Blogs » FLIX! » Review: The Railway Man (2014) moving WWII film based on a best selling autobiography



THE RAILWAY MAN (2014) Colin Firth, Nicole Kidman, Jeremy Irvine, Stellan Skarsgård, Hiroyuki Sanada, Sam Reid, Tanroh Ishida. Directed by Jonathan Teplitzky

Scotland in the 80's is where we are first introduced to Eric Lomax played by Colin Firth. He has always loved trains and so he considers himself a railway enthusiast, and it's on a train where he meets his future wife Patti played by Nicole Kidman. Eric happens to take the seat across from her and the two strike up a conversation. At first he's quiet, reserved, and a little standoffish but since the subject is trains, Eric begins to loosen up and the two enjoy a nice chat during their ride. They fall in love, get married and soon thereafter Patti realizes that Eric is plagued by night terrors and mood swings. When she tries to help, he refuses to open up and talk about his situation. Patti then turns to his friends, pleading for an explanation, and Finlay (Stellan Skarsgård) begins to tell her their story which is shown in a series of flashbacks.

In 1942, Eric and Finlay, officers in the British Army (their younger selves played by Jeremy Irvine and Sam Reid), along with the rest of the squad were captured by Japanese forces during World War II. They were sent to a P.O.W. camp and forced to work building the Thai-Burma railroad, also known as the "death railway" which later inspired the movie "Bridge On The River Kwai". During their captivity Lomax was singled out and tortured repeatedly for building a radio. The Japanese thought he was trying to build a transmitter to communicate with the enemy but it was only a receiver used to catch broadcasts by the BBC.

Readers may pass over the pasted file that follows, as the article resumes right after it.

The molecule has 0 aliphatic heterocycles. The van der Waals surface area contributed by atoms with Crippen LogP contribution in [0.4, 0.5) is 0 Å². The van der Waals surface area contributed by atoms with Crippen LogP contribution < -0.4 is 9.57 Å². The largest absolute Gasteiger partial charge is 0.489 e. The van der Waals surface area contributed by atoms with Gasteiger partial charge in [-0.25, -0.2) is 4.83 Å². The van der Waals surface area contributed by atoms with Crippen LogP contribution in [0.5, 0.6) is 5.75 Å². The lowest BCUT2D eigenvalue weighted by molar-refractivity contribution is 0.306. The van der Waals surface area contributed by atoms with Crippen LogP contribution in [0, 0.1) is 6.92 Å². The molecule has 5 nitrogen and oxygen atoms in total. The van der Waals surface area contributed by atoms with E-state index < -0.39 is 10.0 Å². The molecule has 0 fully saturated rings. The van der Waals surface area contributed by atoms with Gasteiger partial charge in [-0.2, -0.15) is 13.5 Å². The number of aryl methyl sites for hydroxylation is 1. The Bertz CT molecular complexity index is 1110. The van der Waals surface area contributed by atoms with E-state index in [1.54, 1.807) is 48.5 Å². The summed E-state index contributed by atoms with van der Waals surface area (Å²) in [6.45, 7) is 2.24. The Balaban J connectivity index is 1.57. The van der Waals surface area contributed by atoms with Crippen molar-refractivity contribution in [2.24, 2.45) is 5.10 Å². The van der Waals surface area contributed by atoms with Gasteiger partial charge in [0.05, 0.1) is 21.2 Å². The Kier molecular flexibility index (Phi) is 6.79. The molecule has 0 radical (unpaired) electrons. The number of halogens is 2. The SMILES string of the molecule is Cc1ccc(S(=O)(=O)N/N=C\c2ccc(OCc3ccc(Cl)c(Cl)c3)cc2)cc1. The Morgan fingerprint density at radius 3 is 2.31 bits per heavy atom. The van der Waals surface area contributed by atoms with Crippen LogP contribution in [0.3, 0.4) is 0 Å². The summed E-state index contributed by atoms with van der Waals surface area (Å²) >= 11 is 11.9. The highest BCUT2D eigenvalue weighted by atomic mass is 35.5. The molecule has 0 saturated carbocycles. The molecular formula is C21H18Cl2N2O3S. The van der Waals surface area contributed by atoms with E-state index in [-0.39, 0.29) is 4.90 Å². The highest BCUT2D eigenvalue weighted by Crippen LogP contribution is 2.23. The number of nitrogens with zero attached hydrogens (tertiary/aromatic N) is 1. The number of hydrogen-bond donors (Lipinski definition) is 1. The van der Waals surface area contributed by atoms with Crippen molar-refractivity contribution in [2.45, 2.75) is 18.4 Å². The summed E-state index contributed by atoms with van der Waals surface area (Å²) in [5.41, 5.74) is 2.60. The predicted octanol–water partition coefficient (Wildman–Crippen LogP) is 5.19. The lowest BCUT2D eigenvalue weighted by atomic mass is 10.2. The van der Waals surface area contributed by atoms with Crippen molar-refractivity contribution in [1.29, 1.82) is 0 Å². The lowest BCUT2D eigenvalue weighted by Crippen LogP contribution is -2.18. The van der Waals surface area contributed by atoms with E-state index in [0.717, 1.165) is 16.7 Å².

The movie jumps back and forth between WWII and the present day eighties and it's in the present that Finlay reveals that the man responsible for Eric's torture, Nagase (Hiroyuki Sanada), is still alive and working as a curator at the old P.O.W. camp which has been turned into a wartime museum. Eric decides he must go back to confront his past and the man responsible for the demons he's been living with the last forty years.

The film is based on the bestselling autobiography of the same name by Eric Lomax who passed away in 2012. The movie was made with the consent of his wife Patti. I would have enjoyed more screen time for Firth and Kidman who turn out solid performances, the flashback scenes are lengthy but essential to the story, there were a couple of times that I was reminded of the excellent film "Merry Christmas Mr. Lawrence" with David Bowie (1983). The supporting cast is good, Stellan Skarsgård is solid in anything he does, and actor Hiroyuki Sanada puts in a powerful and emotional performance. His scenes with Colin Firth are compelling and the highlight of the movie. The Railway Man is a moving story told on many levels, love, redemption, and forgiveness.

(3 1/2 stars)

*Opens Friday 4/25 at the Sundance Cinema (Houston)

reviewed April 23, 2014